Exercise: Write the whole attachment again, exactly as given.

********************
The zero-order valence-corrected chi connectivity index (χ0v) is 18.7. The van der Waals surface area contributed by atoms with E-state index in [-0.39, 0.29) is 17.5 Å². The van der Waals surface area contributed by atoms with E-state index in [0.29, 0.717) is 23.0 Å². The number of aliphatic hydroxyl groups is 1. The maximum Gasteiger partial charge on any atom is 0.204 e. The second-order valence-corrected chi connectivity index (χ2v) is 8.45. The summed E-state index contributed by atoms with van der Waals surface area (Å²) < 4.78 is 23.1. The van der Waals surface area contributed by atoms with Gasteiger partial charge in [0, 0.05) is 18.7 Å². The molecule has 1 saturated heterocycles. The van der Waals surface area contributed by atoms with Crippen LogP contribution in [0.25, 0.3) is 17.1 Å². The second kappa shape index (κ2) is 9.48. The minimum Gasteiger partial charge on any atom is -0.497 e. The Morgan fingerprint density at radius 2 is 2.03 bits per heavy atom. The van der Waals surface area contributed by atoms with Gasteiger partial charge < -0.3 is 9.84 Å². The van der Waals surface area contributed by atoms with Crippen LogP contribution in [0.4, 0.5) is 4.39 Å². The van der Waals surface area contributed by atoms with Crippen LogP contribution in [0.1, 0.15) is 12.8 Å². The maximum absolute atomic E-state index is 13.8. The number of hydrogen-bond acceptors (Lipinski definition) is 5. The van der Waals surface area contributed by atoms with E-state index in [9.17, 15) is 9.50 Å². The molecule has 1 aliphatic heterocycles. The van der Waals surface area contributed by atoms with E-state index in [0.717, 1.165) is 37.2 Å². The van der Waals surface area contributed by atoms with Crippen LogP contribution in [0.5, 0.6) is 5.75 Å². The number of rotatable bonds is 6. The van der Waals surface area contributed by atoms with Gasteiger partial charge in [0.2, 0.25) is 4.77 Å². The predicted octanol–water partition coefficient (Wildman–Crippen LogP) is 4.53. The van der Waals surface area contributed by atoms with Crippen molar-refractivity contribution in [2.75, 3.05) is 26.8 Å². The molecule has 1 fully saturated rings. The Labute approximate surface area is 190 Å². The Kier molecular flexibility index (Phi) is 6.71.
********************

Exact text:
The zero-order valence-corrected chi connectivity index (χ0v) is 18.7. The van der Waals surface area contributed by atoms with E-state index in [-0.39, 0.29) is 17.5 Å². The van der Waals surface area contributed by atoms with E-state index in [0.29, 0.717) is 23.0 Å². The number of aliphatic hydroxyl groups is 1. The maximum Gasteiger partial charge on any atom is 0.204 e. The second-order valence-corrected chi connectivity index (χ2v) is 8.45. The summed E-state index contributed by atoms with van der Waals surface area (Å²) < 4.78 is 23.1. The van der Waals surface area contributed by atoms with Gasteiger partial charge in [0, 0.05) is 18.7 Å². The molecule has 1 saturated heterocycles. The van der Waals surface area contributed by atoms with Crippen LogP contribution in [0.25, 0.3) is 17.1 Å². The second kappa shape index (κ2) is 9.48. The minimum Gasteiger partial charge on any atom is -0.497 e. The Morgan fingerprint density at radius 2 is 2.03 bits per heavy atom. The van der Waals surface area contributed by atoms with Gasteiger partial charge < -0.3 is 9.84 Å². The van der Waals surface area contributed by atoms with Crippen LogP contribution in [0.4, 0.5) is 4.39 Å². The van der Waals surface area contributed by atoms with Crippen LogP contribution in [0.1, 0.15) is 12.8 Å². The maximum absolute atomic E-state index is 13.8. The number of hydrogen-bond acceptors (Lipinski definition) is 5. The van der Waals surface area contributed by atoms with E-state index in [9.17, 15) is 9.50 Å². The molecule has 1 aliphatic heterocycles. The van der Waals surface area contributed by atoms with E-state index in [0.717, 1.165) is 37.2 Å². The van der Waals surface area contributed by atoms with Crippen LogP contribution in [0.5, 0.6) is 5.75 Å². The number of rotatable bonds is 6. The van der Waals surface area contributed by atoms with Gasteiger partial charge in [0.2, 0.25) is 4.77 Å². The predicted octanol–water partition coefficient (Wildman–Crippen LogP) is 4.53. The van der Waals surface area contributed by atoms with Crippen molar-refractivity contribution in [2.75, 3.05) is 26.8 Å². The molecule has 1 fully saturated rings. The Labute approximate surface area is 190 Å². The Kier molecular flexibility index (Phi) is 6.71.